Note: When I moved to Humboldt County, California ten years ago, I signed on to teach an adult education class called "The Stories of Our Lives." I had been teaching creative writing while I lived in Santa Barbara, and I wanted to keep teaching. The life stories class became popular and was a pleasure for me. Alas, a couple of years ago, when the economy tanked and the funds for frills dried up, Adult Education was canceled, and I retired from teaching. I miss the classroom, but I think I've found a way to stay in the business. I'm planning to write a short book on memoir writing, based on the detailed notes I used for my classes. I plan to post chapters on my blog, as I write them. What follows here is my brief introduction to the subject.
Those of us who are writers must write. We storytellers write stories. Anybody who has lived as long as you have lived has plenty to write about. In the attic of your memory you’ll find a treasury of tales to put on paper. The purpose of this book is to help you mine your past, with all its surprises, narrow escapes, successes, foolish mistakes, your loves and your fights, and all the wisdom you’ve picked up along the way, and turn all that fine material into stories. This book will help you make those stories worth reading.
The stories we tell about our lives form a link between the past and the future. What happened to you when you were a teenager is still important to you, and it will be important to your teen-aged great grandchild some day. How you raised your children will be fascinating to those children’s children when they’re bringing up kids in the future, kids who will share your experiences, just as they will share your DNA.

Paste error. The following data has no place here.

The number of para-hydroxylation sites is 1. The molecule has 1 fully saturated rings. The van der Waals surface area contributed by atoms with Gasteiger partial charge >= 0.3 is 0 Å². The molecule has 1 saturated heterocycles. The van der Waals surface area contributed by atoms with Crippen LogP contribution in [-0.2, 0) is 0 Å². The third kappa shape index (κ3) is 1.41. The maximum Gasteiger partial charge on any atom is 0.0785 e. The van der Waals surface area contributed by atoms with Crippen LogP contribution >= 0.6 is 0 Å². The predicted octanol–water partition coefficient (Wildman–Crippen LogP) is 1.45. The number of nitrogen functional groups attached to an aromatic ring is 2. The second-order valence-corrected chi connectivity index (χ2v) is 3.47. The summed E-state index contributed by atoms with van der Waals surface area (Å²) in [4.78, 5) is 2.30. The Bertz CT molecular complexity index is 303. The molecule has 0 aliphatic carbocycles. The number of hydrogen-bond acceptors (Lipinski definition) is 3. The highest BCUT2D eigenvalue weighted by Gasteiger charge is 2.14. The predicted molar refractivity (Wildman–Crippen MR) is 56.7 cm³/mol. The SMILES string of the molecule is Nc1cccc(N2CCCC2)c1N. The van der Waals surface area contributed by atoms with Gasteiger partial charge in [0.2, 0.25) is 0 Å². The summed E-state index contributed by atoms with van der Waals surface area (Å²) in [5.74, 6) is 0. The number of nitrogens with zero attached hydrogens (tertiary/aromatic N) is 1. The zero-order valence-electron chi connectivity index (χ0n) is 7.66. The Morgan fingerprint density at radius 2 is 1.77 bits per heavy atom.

Believe me, what you write will be important to your family for generations to come. I know I wish I could read a first-hand account of how my father’s grandfather came from Wales to Wisconsin. He didn’t leave me a clue. That’s why I’m making a point of writing stories about my adventures and discoveries, before I forget them. I want to record my personal choices. I want somebody in the future to know what I thought about rock and roll, about civil rights in the 1950s, about the Vietnam war; how I married three very wonderful and very different women; what it was like to work with words as a bookseller, editor, writer, and publisher; what I learned from my own sons; and how I once hitchhiked through Nevada in the snow. For starters.
You have stories to leave for the future, too. Tell the world of today and tomorrow how you felt about your yesterdays. What was you first thought when you stared at the television and watched airplanes crash into the World Trade Center? Were you overjoyed or appalled when a black man was elected president? Do you remember a time when children could explore their neighborhoods safely and unattended? When you could drink out of mountain streams?
Another reason to write our stories is just for the sheer joy of it. It can be a delight to revisit the past. Yes, it can also be painful, but the writing will turn the pain into valuable truth. The secret is to write with storytelling style. This book has tips on that.
Socrates encouraged us to examine our lives. A good way to examine your life is to write about the stories you’ll find in your memory. And a generous, satisfying thing to do with your stories is to share them.